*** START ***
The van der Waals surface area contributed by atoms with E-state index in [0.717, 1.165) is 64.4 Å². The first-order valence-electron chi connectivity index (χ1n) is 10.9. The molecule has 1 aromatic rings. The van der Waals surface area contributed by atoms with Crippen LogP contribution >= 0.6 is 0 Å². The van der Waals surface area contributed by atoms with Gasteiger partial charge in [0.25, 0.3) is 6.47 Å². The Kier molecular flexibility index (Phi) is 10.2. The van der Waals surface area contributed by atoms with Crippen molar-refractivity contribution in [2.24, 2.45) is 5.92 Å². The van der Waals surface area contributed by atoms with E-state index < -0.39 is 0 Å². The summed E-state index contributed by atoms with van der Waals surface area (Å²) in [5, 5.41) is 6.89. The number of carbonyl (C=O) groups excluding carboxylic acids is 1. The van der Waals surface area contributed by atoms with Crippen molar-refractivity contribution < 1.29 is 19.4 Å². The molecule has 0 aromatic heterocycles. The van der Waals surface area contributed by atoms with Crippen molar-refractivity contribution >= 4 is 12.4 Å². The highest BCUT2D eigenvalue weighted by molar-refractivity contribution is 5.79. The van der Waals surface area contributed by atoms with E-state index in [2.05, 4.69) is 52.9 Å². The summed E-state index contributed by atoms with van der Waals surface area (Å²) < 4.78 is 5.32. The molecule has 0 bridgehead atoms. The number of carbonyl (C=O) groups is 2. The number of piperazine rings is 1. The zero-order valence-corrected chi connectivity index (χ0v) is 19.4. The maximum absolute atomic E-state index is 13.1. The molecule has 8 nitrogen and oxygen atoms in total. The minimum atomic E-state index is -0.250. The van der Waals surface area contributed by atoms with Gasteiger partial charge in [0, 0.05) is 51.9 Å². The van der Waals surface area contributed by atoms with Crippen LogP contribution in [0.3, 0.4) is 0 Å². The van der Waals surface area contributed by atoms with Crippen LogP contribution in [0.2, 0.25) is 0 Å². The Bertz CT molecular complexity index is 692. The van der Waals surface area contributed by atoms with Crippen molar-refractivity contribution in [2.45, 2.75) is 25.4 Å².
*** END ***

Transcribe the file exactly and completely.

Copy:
The van der Waals surface area contributed by atoms with E-state index in [0.717, 1.165) is 64.4 Å². The first-order valence-electron chi connectivity index (χ1n) is 10.9. The molecule has 1 aromatic rings. The van der Waals surface area contributed by atoms with Crippen LogP contribution >= 0.6 is 0 Å². The van der Waals surface area contributed by atoms with Gasteiger partial charge in [0.25, 0.3) is 6.47 Å². The Kier molecular flexibility index (Phi) is 10.2. The van der Waals surface area contributed by atoms with Crippen molar-refractivity contribution in [2.24, 2.45) is 5.92 Å². The van der Waals surface area contributed by atoms with E-state index < -0.39 is 0 Å². The summed E-state index contributed by atoms with van der Waals surface area (Å²) in [5, 5.41) is 6.89. The number of carbonyl (C=O) groups excluding carboxylic acids is 1. The van der Waals surface area contributed by atoms with Crippen molar-refractivity contribution < 1.29 is 19.4 Å². The molecule has 0 aromatic heterocycles. The van der Waals surface area contributed by atoms with Crippen molar-refractivity contribution >= 4 is 12.4 Å². The highest BCUT2D eigenvalue weighted by molar-refractivity contribution is 5.79. The van der Waals surface area contributed by atoms with E-state index in [2.05, 4.69) is 52.9 Å². The summed E-state index contributed by atoms with van der Waals surface area (Å²) < 4.78 is 5.32. The molecule has 0 bridgehead atoms. The number of carbonyl (C=O) groups is 2. The number of piperazine rings is 1. The zero-order valence-corrected chi connectivity index (χ0v) is 19.4. The maximum absolute atomic E-state index is 13.1. The molecule has 8 nitrogen and oxygen atoms in total. The minimum atomic E-state index is -0.250. The van der Waals surface area contributed by atoms with Gasteiger partial charge in [0, 0.05) is 51.9 Å². The van der Waals surface area contributed by atoms with Crippen LogP contribution in [0.3, 0.4) is 0 Å². The van der Waals surface area contributed by atoms with Crippen LogP contribution in [0.2, 0.25) is 0 Å². The Bertz CT molecular complexity index is 692. The van der Waals surface area contributed by atoms with Crippen molar-refractivity contribution in [2.45, 2.75) is 25.4 Å².